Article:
Wednesday, November 10th, 2010 - Proctor and Associates
Drivers need to be aware of their rights and risks, with the installation of Mobile Speed Cameras in NSW, says a legal specialist.
 
Forty of the new Mobile Speed Camera units will be available for deployment throughout the State, and the Roads and Traffic Authority (RTA) has budgeted on the contractor achieving usage of 12,200 hours per month.
 
"The units will be placed at different locations at different times of the day and night - so it behooves us as drivers to abide by the law and ensure that these cameras don't give us cause for complaint," says Accredited Criminal Law Specialist Peter Proctor, the Principal of Proctor and Associates, who was recently interviewed on the topic of Mobile Speed Cameras for Channel Nine's A Current Affair.
 
"We don't know what speed threshold will be set for prosecution. The cameras are accurate to +/- 2%, which means that you could receive a ticket in the mail for a speed infraction at just a little over the speed limit - so be warned."
 
A further concern is that operators receive performance-based incentives.
 
"If the operator achieves above the base level that is set for any particular Key Performance Indicator (KPI) then they receive an additional percentage bonus over and above their monthly fee," Mr Proctor continues. "The bonus for the KPI relating to 'prosecutability' was removed following public outrage, however, there is a base level set for prosecutions, which is expected to be achieved.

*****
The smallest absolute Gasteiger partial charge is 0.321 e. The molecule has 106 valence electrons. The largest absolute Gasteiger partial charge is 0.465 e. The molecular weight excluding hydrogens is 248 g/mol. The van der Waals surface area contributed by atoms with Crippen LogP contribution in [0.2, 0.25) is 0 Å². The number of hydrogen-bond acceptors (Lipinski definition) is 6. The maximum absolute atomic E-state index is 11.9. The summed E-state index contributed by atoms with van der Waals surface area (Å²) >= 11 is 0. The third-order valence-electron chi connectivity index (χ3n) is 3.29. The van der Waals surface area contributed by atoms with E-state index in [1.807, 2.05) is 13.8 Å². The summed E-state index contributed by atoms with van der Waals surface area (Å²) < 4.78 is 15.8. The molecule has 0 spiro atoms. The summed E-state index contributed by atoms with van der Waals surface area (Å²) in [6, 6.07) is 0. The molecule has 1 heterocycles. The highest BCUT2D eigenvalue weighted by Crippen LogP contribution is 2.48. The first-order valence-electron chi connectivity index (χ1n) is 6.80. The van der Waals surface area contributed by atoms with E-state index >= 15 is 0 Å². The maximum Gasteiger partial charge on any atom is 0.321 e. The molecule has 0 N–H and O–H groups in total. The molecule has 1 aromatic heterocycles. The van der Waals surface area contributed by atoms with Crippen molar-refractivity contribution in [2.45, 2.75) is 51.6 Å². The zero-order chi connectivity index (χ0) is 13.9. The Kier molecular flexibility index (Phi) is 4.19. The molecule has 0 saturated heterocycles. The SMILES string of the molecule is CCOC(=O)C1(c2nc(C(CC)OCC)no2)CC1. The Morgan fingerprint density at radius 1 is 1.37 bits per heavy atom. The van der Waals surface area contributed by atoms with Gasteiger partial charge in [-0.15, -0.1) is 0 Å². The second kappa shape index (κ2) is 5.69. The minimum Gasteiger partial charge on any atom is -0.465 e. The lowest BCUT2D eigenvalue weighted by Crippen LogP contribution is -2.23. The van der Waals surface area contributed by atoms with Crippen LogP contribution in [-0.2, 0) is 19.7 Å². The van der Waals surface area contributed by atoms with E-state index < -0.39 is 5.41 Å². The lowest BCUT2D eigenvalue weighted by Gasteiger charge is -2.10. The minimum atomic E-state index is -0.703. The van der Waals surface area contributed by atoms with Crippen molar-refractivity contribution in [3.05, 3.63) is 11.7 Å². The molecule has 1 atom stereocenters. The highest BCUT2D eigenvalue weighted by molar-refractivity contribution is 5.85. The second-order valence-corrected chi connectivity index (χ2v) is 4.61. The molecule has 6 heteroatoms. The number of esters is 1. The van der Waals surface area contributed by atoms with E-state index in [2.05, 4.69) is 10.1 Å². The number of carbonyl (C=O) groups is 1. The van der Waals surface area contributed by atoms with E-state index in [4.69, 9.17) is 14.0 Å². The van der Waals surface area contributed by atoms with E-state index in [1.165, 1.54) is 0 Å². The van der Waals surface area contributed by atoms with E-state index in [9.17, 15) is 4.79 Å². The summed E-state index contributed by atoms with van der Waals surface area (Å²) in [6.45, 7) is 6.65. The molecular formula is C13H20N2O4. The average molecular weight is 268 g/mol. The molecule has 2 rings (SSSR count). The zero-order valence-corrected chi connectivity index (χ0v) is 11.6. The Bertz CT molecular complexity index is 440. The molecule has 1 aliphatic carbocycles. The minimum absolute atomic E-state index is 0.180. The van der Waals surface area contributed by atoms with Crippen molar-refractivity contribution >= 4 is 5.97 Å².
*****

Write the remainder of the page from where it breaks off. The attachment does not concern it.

"Despite the Government's backdown, this is big business, with capital outlay of millions of dollars. Would the State go to this expense if it wasn't going to make big money out of it? Of course not."
 
Mr Proctor concludes that the new measures are not designed to slow down motorists: "After all - how could that happen when you don't know where they are located at any particular time?"
 
"The best proven method of slowing down motorists is to let them know they are being watched. This is borne out when a police presence is visible on the road."
 
Interestingly, Gosford City Council has taken a dim view of these mobile speeding camera units being parked indiscriminately without development approval.
 
"We will watch from the passenger seat with interest as another State Government blunder-bus drives us to despair," Mr Proctor says.
 
Mr Proctor is available for further interviews on the subject of mobile speed cameras. Please contact his office on 02 9687 3777.

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Proctor and Associates


As the principal of Proctor and Associates, Peter C. Proctor has progressed through the ranks from Police officer to Police Prosecutor, Barrister and now Practicing Solicitor.

Holding an Accreditation as a Specialist in Criminal Law, Peter has a vast knowledge of all facets of Criminal Law which enables him to give you the best advice available.

As a police prosecutor for a number of years, Peter gained substantial experience on a daily basis which involved almost all areas of the Criminal Law and Traffic Law.
Peter Proctor
P: 02 9687 3777
W: www.proctorlaw.com.au

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Mobile Speed Cameras NSW, speeding fines, speed trap

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